Officials have confirmed that no shoes have been left at Bali airport yet, as Australia’s foot-and-mouth disease fears grow


An island official said shoes are kept when Australians board their flights from Bali, amid calls from below for travelers to drop their shoes when returning from Indonesia over fears of foot-and-mouth disease.

Authorities in Australia, including the Deputy Prime Minister of New South Wales Paul Tolle and the country farmers unionrecently found that Bali sun seekers returning to Australia pose a high risk of bringing the highly contagious cattle disease into the country.

They even urged travelers to leave their shoes behind in Bali. The virus that causes the disease has been known to stick to shoes, as well as other clothing, for up to 24 hours upon contact with contaminated soil.

However, traveling Australians don’t seem to pay much attention.

General Manager of Ngurah Rai International Airport Handi Heriodityawan He said Today, business is running as usual at the facility despite advice to give up shoes from Australia.

“Until now, I Gusti Ngurah Rai Airport was not aware of the regulations for Australian nationals upon their arrival [at their country]Handy said, adding that the airport does not provide special shoes for international travelers if they decide to drop their shoes off before boarding their flights.

Australian authorities understood On the edge of the abyss The outbreak of foot-and-mouth disease in Indonesia and other neighboring countries, where the disease could wipe out the agricultural and tourism sectors. The federal government has committed an additional A$14 million (US$9.4 million) to fund the fight against foot and mouth disease, including by strengthening biosecurity checks at airports and providing financial support to Indonesia to combat the disease locally.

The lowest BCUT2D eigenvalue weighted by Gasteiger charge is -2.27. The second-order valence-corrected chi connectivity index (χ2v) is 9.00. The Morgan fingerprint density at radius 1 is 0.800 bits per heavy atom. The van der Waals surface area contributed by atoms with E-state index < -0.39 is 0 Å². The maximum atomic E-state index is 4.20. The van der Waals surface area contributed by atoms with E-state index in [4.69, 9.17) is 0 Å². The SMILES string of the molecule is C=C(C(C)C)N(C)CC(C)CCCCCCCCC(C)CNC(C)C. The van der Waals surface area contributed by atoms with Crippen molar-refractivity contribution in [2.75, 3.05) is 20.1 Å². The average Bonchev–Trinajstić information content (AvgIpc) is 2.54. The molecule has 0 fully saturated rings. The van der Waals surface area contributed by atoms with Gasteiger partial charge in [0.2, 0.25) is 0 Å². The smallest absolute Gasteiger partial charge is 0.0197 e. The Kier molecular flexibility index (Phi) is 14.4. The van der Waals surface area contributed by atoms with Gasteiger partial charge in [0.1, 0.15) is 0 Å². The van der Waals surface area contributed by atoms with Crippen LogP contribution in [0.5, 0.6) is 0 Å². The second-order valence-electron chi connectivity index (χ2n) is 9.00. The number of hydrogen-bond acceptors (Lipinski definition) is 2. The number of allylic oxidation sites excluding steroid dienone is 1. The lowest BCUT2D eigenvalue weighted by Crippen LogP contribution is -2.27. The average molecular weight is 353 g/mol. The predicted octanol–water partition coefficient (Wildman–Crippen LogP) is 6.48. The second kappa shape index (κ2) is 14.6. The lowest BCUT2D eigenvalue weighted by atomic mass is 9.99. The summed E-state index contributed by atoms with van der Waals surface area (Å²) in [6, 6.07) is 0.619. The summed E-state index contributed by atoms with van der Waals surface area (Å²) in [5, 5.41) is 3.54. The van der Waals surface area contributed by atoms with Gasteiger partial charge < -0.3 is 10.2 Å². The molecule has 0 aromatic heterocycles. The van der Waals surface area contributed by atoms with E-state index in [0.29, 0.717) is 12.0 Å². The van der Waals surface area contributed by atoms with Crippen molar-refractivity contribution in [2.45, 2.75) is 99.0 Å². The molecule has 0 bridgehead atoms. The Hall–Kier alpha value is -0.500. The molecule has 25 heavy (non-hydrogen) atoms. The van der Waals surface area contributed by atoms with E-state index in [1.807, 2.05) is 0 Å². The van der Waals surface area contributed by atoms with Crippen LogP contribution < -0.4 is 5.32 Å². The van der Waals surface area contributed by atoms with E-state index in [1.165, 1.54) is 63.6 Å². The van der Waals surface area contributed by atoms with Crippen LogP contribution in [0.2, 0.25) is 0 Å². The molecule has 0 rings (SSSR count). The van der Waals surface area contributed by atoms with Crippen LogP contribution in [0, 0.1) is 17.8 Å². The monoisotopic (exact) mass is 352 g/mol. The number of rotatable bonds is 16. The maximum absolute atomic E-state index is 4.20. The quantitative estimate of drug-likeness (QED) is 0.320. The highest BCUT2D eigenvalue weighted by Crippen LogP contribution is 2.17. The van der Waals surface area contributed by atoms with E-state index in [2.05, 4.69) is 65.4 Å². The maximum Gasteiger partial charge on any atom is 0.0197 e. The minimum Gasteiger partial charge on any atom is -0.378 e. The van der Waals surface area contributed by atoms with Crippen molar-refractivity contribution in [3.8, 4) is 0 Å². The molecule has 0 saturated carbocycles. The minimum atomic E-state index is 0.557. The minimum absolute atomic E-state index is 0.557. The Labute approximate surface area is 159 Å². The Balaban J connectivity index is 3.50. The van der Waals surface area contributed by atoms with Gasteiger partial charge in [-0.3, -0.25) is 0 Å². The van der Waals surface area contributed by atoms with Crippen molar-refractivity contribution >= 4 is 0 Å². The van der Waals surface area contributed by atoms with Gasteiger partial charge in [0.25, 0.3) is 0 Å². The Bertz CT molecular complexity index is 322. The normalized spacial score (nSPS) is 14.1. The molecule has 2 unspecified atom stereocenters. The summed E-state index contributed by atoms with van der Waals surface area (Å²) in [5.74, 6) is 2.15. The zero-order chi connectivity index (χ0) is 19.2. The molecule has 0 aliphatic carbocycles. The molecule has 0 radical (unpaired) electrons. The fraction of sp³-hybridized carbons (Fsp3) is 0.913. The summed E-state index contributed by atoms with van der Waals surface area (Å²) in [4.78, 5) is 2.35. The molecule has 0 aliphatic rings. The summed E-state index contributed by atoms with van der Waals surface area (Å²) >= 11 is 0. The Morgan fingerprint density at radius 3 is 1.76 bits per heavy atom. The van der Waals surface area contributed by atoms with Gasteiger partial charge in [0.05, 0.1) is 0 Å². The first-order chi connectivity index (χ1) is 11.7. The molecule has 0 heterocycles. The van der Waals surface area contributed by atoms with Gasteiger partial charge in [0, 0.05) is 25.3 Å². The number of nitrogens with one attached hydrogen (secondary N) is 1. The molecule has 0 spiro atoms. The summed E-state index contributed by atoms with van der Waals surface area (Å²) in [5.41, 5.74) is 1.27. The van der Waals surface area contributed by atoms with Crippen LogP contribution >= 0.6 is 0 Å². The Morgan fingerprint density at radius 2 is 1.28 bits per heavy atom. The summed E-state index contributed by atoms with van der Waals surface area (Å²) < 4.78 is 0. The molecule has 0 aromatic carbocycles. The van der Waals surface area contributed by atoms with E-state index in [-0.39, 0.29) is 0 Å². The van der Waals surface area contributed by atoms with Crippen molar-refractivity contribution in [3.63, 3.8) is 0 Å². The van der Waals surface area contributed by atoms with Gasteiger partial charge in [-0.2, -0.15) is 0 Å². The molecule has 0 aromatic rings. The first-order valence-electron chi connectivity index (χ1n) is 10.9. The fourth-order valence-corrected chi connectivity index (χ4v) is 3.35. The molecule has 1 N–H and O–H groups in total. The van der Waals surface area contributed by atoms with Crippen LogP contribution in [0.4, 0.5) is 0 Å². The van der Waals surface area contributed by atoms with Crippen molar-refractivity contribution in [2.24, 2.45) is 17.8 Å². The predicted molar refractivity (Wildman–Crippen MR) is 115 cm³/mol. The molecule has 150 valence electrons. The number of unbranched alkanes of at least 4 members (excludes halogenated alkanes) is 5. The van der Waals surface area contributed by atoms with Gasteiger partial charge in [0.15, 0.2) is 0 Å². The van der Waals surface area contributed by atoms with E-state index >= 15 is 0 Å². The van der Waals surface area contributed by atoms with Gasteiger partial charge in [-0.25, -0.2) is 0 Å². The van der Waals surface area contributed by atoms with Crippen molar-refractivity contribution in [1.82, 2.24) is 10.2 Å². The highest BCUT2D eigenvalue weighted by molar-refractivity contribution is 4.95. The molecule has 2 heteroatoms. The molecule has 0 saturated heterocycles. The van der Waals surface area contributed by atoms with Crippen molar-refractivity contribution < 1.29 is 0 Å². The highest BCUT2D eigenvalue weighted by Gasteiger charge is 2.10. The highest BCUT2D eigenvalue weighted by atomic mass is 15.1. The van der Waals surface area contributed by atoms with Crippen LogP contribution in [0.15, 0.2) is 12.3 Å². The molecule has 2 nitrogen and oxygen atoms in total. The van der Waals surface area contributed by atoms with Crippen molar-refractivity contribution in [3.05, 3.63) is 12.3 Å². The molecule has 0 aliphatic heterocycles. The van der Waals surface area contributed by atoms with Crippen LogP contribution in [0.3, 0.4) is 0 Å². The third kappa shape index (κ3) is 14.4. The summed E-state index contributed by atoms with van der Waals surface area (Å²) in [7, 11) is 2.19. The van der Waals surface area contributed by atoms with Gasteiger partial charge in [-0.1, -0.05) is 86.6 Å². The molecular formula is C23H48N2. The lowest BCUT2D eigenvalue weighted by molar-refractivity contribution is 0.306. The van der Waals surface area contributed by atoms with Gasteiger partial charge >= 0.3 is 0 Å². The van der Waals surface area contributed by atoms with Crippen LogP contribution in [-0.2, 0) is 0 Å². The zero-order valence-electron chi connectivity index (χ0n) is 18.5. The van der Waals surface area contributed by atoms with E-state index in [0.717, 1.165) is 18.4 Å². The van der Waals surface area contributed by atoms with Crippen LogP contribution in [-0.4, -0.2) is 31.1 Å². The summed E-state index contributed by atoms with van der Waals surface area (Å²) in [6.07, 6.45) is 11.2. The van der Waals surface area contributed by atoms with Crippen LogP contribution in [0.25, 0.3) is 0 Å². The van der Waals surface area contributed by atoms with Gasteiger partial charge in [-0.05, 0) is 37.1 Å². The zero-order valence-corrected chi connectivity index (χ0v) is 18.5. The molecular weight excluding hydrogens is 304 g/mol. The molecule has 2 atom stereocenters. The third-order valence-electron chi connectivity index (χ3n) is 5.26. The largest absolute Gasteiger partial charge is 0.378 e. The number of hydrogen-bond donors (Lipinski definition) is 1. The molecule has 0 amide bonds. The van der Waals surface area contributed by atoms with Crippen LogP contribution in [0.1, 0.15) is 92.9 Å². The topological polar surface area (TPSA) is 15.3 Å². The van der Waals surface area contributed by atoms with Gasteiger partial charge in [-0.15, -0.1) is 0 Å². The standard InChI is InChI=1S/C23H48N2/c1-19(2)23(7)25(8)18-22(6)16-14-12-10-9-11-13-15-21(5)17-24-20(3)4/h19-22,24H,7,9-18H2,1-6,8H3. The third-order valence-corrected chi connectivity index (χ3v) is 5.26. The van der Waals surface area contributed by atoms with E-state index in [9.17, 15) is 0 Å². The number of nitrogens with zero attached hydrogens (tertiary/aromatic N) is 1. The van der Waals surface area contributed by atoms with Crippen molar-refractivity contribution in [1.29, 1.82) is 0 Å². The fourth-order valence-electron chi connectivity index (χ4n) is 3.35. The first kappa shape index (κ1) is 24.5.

Indonesian Ministry of Agriculture Syahrul Yasin Limpo Downplaying Fears From the spread of foot-and-mouth disease when he received his Australian counterpart Murray Watt in Jakarta yesterday. Syahrul claimed that although Bali had been successful in containing the outbreak, authorities would continue to disinfect travelers entering and exiting the island to keep it free of disease.

An outbreak of foot-and-mouth disease in Indonesia began in May this year – decades after the disease was eradicated in 1986. Bali authorities are currently investigating how the disease has spread to the island, with bans on moving livestock to and from other areas and ramping up large numbers of people . vaccination programme.

According to official data, as of last week, 128 cows in Bali were confirmed to be infected with FMD. This pales in comparison to the numbers nationwide, where as of July 13, 365,146 Cattle – mostly cows – got sick.

Australians rank among the first in terms of the number of tourists in Bali. After Bali reopened earlier this year and travel restrictions eased, the island has seen a growing number of Australian vacationers in the past two months.



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